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Four books help would-be entrepreneurs.
Before starting a business, take a look at the following books to gather helpful advice.


Originally published on Monday, May 3, 2004 in The Miami Herald.

While it's grand that the economy is in recovery, chances are you're not celebrating just yet if you are out of work or underemployed. In fact, the time-honored American tradition of starting a business beckons as an increasingly appealing alternative. True, there's a certain amount of risk and speculation, but unlike, say, the lottery, many variables can be controlled or anticipated.

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Here are some recent books to help would-be entrepreneurs get started, or, at least, start thinking about beginning their journey.

The Complete Idiot's Guide to Starting Your Own Business. Edward Paulson. Alpha. 409 pages

Don't know about you, but though I'm not excessively egotistic, I consider myself neither an idiot, nor a dummy. Regardless, books aimed at dolts and dimwits are successful, and for good reason. Despite the potentially off-putting titles, they're generally well done.

This recently updated edition offers a very thorough examination of the issues involved in starting one's own enterprise. Beginning with detailing the necessary personal qualities to possess and the immediate needs faced when starting a business, the author does a solid job in presenting the realities of the situation, internally and externally. To be sure, motivation is important, but it's not enough, so he lays out the seemingly mundane tasks that can't be ignored but might be overlooked by neophytes. That includes creating a business plan, calculating expenses, securing financing, devising pricing, conducting competitive analyses and so on. There's even a CD-ROM with forms, reports and other useful resources included with the book. Smart!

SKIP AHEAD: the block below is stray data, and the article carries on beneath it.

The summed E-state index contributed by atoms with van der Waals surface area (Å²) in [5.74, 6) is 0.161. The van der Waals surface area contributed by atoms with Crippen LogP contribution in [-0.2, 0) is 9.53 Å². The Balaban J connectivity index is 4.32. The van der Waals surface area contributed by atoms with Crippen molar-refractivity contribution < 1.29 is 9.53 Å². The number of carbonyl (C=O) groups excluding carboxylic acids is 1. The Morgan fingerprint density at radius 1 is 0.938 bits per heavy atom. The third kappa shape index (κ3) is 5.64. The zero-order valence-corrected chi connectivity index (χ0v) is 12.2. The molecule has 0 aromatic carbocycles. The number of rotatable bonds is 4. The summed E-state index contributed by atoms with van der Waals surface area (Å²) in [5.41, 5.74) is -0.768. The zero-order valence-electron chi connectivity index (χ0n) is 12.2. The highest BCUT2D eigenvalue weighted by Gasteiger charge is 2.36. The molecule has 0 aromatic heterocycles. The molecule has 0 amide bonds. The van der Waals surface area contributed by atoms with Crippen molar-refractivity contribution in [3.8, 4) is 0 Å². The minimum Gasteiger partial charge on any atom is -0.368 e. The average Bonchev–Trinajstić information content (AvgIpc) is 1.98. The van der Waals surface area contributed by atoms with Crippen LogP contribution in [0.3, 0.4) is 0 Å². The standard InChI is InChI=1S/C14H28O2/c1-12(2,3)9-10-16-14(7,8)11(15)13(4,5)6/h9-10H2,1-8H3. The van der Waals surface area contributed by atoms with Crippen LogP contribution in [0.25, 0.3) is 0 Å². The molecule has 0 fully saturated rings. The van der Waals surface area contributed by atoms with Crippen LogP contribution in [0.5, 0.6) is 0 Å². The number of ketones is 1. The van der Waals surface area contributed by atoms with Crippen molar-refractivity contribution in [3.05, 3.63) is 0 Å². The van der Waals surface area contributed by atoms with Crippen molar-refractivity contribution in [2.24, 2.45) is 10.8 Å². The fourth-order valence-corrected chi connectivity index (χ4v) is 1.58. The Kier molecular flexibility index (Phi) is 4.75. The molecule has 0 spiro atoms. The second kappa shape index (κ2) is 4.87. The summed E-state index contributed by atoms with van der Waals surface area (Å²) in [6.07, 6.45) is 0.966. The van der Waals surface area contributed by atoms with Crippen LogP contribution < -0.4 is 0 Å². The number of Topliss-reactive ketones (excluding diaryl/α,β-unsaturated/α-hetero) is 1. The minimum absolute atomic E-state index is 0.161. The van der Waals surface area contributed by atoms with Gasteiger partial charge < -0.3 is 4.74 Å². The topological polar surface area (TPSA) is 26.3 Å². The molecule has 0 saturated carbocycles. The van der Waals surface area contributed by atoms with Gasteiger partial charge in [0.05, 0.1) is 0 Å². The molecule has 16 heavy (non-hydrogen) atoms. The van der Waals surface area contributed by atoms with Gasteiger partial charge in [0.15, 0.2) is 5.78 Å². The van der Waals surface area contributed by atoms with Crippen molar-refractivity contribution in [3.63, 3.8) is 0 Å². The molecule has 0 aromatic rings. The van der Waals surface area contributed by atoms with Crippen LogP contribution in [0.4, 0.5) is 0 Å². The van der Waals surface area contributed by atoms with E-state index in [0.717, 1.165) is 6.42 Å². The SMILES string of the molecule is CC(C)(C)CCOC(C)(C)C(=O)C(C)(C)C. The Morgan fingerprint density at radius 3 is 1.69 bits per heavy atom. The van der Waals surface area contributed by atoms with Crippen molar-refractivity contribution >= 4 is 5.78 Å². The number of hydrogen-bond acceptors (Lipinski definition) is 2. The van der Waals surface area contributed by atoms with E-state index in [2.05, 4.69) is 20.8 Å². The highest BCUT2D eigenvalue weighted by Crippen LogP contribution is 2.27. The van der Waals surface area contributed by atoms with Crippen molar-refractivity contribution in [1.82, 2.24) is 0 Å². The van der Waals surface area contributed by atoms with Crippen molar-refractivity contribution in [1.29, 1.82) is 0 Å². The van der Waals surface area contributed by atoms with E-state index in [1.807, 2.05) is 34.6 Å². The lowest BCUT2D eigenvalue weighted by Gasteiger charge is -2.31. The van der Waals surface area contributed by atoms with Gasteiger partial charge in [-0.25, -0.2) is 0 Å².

Steps to Small Business Start-Up: Everything You Need to Know to Turn Your Idea into a Successful Business. Linda Pinson, Jerry Jinnett. Dearborn Trade Publishing. 245 pages

Sometimes it's good to have a workbook. Exercises force people to role-play, model and project. It's a lot easier and less risky to do it on the page before taking it to the stage. This fifth edition isn't just a collection of forms, though. It also covers a lot of the same ground as the Idiot's book with tips, lessons, anecdotes and more. It's also a couple of bucks cheaper, but there's no CD-ROM, so you do the math.

Financing Your Small Business. Robert R. Walter. Barron's Ed. Series. 368 pages

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It takes money to make money, so how do you secure the necessary financing if you're trying to start a business? Here's a good resource for would-be CEOs of firms of all sizes to consult before securing funds to operate a business. Valuation, dealing with banks, private investors, IPOs and more are covered in detail. It's not light reading for a day at the beach, though it's clearly written, accessible and stimulating.

Roadmap to Entrepreneurial Success: Powerful Strategies for Building a High-Profit Business. Robert. W. Price. AMACOM. 304 pages.

This road map is written for those seeking to travel on the high road; that is, not with a pushcart, kiosk or work-at-home venture. Robert Price does an extremely thorough job of presenting his material in a provocative and thoughtful manner. It would make a fine text for an entrepreneurial course at the university level.

The author presents a very compelling glimpse of the Promised Land, and a tempting vision to which self-starters can aspire.


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